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Posted on Jan 27, 2007 in Armchair Reading, Front Page Features

ACG WebOps (27 January 2007)

Jim H. Moreno

Articles

USD professor: Battle of Big Horn a military debacle steeped in myth – ArgusLeader.com

During a talk at Augustana College on Sunday, Richard Fox Jr., professor of anthropology at the University of South Dakota, told of his extensive archaeological study of the mile-square battlefield and what the artifacts found there tell of the battle.

Jack Weatherford: Conquering Iraq in the 13th and 21st Centuries. Could Genghis Khan teach the US? – History News Network

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In his final televised speech to the Iraqi people in 2003, Saddam Hussein denounced the invading Americans as "the Mongols of this age," a reference to the last time infidels had conquered his country, in 1258. But the comparison isn’t very apt — unlike the Mongols, the Americans don’t have the organizational genius of Genghis Khan.

25 years on, Falklands vets treated as outcasts – The Observer

As teenagers they were conscripted to fight for Argentina. Now they remain haunted by memory and struggle to live normal lives.

Dirlewanger – The Beasts of WWII: Criminals lead by Criminals fighting for madmen – Suite101.com

A look at the man and the unit who set Eastern Europe on fire.

Normandy grave hints at 300-year defiance of the Roman Empire – Independent Online Edition

A macabre 1,700-year-old mass grave of people and horses, discovered in Normandy, poses perplexing new questions about the Roman conquest of France. Was there a small part of ancient Gaul which refused, Asterix-like, to surrender for 300 years?

A survivor: Romania’s ‘lucky enough’ king – International Herald Tribune

Michael, 85, is the last living head of state from World War II. He lunched with Hitler, shook Churchill’s hand and lived briefly under Stalin’s thumb. He is a quiet man, an undemanding man and, inevitably perhaps, a disappointed man. But as with many quiet, undemanding, disappointed men, he is a keen observer of the louder world around him.

Auschwitz Curator Tries to Preserve Camp – Newsday.com

OSWIECIM, Poland — As they do on every anniversary of the liberation of Auschwitz by Soviet troops, witnesses to the Holocaust will gather Saturday — growing older, frailer and fewer each year. After 62 years, the camp itself is also showing signs of aging under the pressures of tourism and time.

Announcements

Society for Military History Annual Meeting – Civil Warriors

The program for the 2007 Annual Meeting of the Society for Military History, which will be held in Frederick, Maryland, on 18-22 April, has just been published.

Annual ‘Cabin Fever’ lectures will focus on history of Old Fort Niagara – The Buffalo News

YOUNGSTOWN – The quarters at Old Fort Niagara can be comfortable – and educational – even in winter. That’s the idea behind the "Cabin Fever" lecture series, which starts Saturday and continues on Feb. 24 and March 31.

Opinion – Editorial

The Vietnam history you haven’t heard – The Christian Science Monitor

Before judging the Iraq war, get the facts on what really happened in the critical early years of the Vietnam War.

Books – Movies – TV

There’s much to learn from this history of a Navy cruiser – Yahoo! News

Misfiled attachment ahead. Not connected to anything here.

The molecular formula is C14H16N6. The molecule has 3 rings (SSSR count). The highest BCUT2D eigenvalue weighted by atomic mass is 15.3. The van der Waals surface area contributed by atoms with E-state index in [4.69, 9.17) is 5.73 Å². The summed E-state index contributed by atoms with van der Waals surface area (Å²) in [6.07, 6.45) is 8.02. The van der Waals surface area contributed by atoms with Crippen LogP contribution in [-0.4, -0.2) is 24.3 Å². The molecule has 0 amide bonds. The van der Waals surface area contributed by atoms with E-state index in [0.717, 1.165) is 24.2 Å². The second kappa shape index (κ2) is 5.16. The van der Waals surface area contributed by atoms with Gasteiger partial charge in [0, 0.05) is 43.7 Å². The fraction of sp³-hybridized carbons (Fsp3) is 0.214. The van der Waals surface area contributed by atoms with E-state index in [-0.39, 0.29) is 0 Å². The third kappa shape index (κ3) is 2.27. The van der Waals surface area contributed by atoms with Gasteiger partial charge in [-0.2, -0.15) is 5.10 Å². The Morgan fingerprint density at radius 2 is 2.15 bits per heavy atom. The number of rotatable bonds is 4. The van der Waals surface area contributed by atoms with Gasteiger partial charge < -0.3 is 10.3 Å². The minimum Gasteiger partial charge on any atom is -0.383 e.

"Ship of Ghosts," James D. Hornfischer’s second book about the naval and military past of the United States, provides plenty of information that’s certain to appeal to many types of readers – scholars, navy buffs, armchair sailors and military historians among them.

Blogs – Netcasts

Eisenhower’s 1957 – Military History Podcast

1957 was defined by the Cold War and defined by the Eisenhower Presidency.  1957 was when Eisenhower was inaugurated for a second term in office, and during this term, the Eisenhower Doctrine (US defense against all Soviet aggression), NASA, the European Economic Community, and the United States were all created.  Around this time, Eisenhower was also responsible for the ending of the Little Rock Nine Crisis, the end of Joseph McCarthy’s Red Scare, the closing of the Science Gap between the US and the USSR (who was already a space power via Sputnik), the nomination of Earl Warren (14th Chief Justice), and so on.

Amateur vs. Professional Historians – Rantings of a Civil War Historian

Over at the excellent group blog Civil Warriors, and citing my ruminations about whether to obtain an advanced degree in military history, Brooks Simpson has chimed in with a very thoughtful and well-stated analysis of the sticky question of amateur vs. professional historians.

Battle of Fair Oaks or Seven Pines, 1862 – Military History Blog on the Web

Today we add the Battle of Fair Oaks or Seven Pines (31 May-1 June). This was the first major Confederate attempt to push McClellan’s Union army away from Richmond. The Confederate commander, Joseph Johnston, hoped to take advantage of a split in the Union army, but the attack was badly handled. The most significant result of the battle was that Johnston was seriously wounded, allowing Robert E. Lee to take command of the Confederate armies around Richmond.

Stay Alert, Stay Alive!

Jim H. Moreno

WebOps is a weekly report linking to military history news and articles published in mainstream online media. Excerpts are taken exactly as they are on the noted source websites; quotation marks are not used. The hyperlinks are added by me as I can find them. Please visit the Armchair Forums to discuss the topics in WebOps and much more!

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